Dani Zweig's Belated Reviews : archive

Standard introduction for Postscripts to the Belated Reviews

Belated Reviews PS#11: The "Gormenghast" Trilogy,
by Mervyn Peake

Mervyn Peake's output was varied; he was a poet, a novelist, a playwright, and an illustrator. All of these skills come into play in his fantasy trilogy "Gormenghast", published in 1946 ("Titus Groan"), 1950 ("Gormenghast") and 1959 ("Titus Alone").

The Gormenghast trilogy (***+) is unique -- a triumph of skill over what looks at first sight to be an impossibly unpromising premise. We start with an enormous castle, Gormenghast, which seems to have been borrowed from a Gothic novel on steroids. We people it with refugees from a Dickens novel. They have names like Prunesquallor and Swelter and Flay and Sourdust -- not to forget Lord Sepulchrave, the seventy-sixth Earl of Groan -- and their characters often match. Finally -- this is important -- we don't play it for laughs. We take these people at their self-estimation and enter a world where Gormenghast is as much of the universe as matters. It takes remarkable control to pull that off, and Peake possessed it. The reader soon ceases to notice how mad a world s/he's entered.

"Titus Groan" (****-) is the first book of the trilogy. Titus himself is the son and heir of Lord Sepulchrave and, in principle, the trilogy is his story. It is significant that the trilogy takes its name from the castle, rather than from the boy -- and that the book that is named for him ends when he is two years old. Gormenghast overshadows Titus. The castle is by far the most important 'character'. It's impossibly large, and impossibly old -- a self-contained universe. (We learn at the start of this book that outside of the castle grounds are a cluster of primitive dwellings. It isn't until book three that we find out that there's a larger outside world.)

Gormenghast is also impossibly stagnant. There are rituals, centuries or millennia old, governing every hour of the day. There are armies of servants doing exactly what their ancestors did. People who live in the castle become as grey as its walls. (It's hard to imagine Gormenghast as a place for song, or for love.) Oh, there's plenty of room for eccentricity, but someone eccentric enough to actually combat the castle's inertia would probably be steam-rollered without anyone noticing. There are important positions within the castle, but there are always replacements for the self-important people who hold them. (We know the replacements were once children, with fathers and mothers, but it's hard to avoid the feeling that the castle just generated them, already old, when they were needed.)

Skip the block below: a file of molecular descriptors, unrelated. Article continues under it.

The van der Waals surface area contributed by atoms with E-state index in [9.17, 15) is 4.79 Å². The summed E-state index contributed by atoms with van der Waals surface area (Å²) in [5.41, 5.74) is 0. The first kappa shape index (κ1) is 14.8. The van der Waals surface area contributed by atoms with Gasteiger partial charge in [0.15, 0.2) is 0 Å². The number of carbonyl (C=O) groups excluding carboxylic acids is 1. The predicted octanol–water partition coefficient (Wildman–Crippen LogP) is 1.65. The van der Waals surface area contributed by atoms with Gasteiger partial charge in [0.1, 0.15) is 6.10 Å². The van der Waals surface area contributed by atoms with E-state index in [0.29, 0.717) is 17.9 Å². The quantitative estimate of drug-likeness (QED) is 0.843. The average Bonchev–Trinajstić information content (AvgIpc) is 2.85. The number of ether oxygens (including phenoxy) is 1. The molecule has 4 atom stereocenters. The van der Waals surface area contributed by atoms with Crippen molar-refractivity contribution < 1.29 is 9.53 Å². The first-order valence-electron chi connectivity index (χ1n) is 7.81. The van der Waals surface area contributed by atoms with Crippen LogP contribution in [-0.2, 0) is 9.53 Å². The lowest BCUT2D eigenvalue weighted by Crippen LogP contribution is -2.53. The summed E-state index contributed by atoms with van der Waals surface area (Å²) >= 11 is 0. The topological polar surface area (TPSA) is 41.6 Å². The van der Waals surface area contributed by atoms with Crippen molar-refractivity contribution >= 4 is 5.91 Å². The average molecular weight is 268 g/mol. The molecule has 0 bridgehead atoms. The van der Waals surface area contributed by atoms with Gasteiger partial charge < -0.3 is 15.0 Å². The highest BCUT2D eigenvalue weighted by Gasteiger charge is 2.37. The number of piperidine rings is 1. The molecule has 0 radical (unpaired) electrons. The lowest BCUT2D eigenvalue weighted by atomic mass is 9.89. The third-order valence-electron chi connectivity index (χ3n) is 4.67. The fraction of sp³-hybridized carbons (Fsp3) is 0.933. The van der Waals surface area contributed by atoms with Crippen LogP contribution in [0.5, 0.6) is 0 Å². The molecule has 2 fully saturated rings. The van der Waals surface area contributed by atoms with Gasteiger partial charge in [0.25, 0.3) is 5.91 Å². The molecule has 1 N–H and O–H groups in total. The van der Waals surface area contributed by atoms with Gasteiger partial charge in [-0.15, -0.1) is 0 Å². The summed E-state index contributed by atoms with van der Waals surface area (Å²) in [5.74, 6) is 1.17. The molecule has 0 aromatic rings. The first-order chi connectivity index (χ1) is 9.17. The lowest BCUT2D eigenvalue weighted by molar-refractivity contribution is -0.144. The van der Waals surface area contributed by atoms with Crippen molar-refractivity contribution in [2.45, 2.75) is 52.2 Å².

The worm gnawing away at Gormenghast is a youth named Steerpike, who thinks he wants power, but really wants destruction. We first encounter him in the Great Kitchen, the newest apprentice to the vile chef. It shouldn't be imagined, despite his rhetoric, that this beginning instills any moral indignation. He is opportunistic and self-centered, and once he has bettered his circumstances, he sets out to do so again. He exploits those he can, and destroys those he cannot. At the end of "Titus Groan", Lord Sepulchrave is dead and his heir is two years old. Steerpike has wormed himself closer to the center of power, but is still unnoticed by most. The routine of the castle continues as always, and if some of its supports have been eroded or destroyed, it's possible not to notice.

"Gormenghast" (***+), the second book of the trilogy, begins five years later, and covers the period of Titus's youth. Steerpike rises in position and power, continuing to leave a trail of death and destruction behind him, coming nearer to taking control of the Gormenghast juggernaut.

In one respect, he fails. His personal ambition is not realized. His destructive impulse, however, succeeds in an unanticipated way: By the end of the second book, his actions have left Titus with the awareness that there is a world beyond Gormenghast, and with the desire to see it: Titus leaves.

"Titus Alone" (**), which follows Titus into the outside world, is disappointing. Different people will give you different explanations, the most commonly heard being that Peake was dying when he wrote it, and left it unpolished. (For what it's worth, Peake died in 1968. The 1970 edition of "Titus Alone" contains extensive posthumous corrections to the 1959 edition.) I'd offer a much simpler explanation: "Titus Alone", as the title implies, is just about Titus. The book lacks Gormenghast -- by far the most interesting 'character' in the trilogy -- and it lacks all the other characters who inhabited it. Except insofar as Gormenghast has shaped Titus, this book is almost unconnected to the other two.

No, that's not quite true. It's thematically connected -- the outside world is as strange and as rigid in its Dickensian way as Gormenghast is in its Gothic self-involvement. But it's a far less interesting world. What it comes to is that reading "Titus Alone" is a let-down.

Reading "Titus Groan", however, is worth the effort. At least, I thought so; it's not going to be to all tastes: The book is demanding, dark, sometimes ugly. It's also brilliantly written and, once you enter its world, captivating. I expect that most readers who finish "Titus Groan" will also finish the rest of the trilogy.

Dani Zweig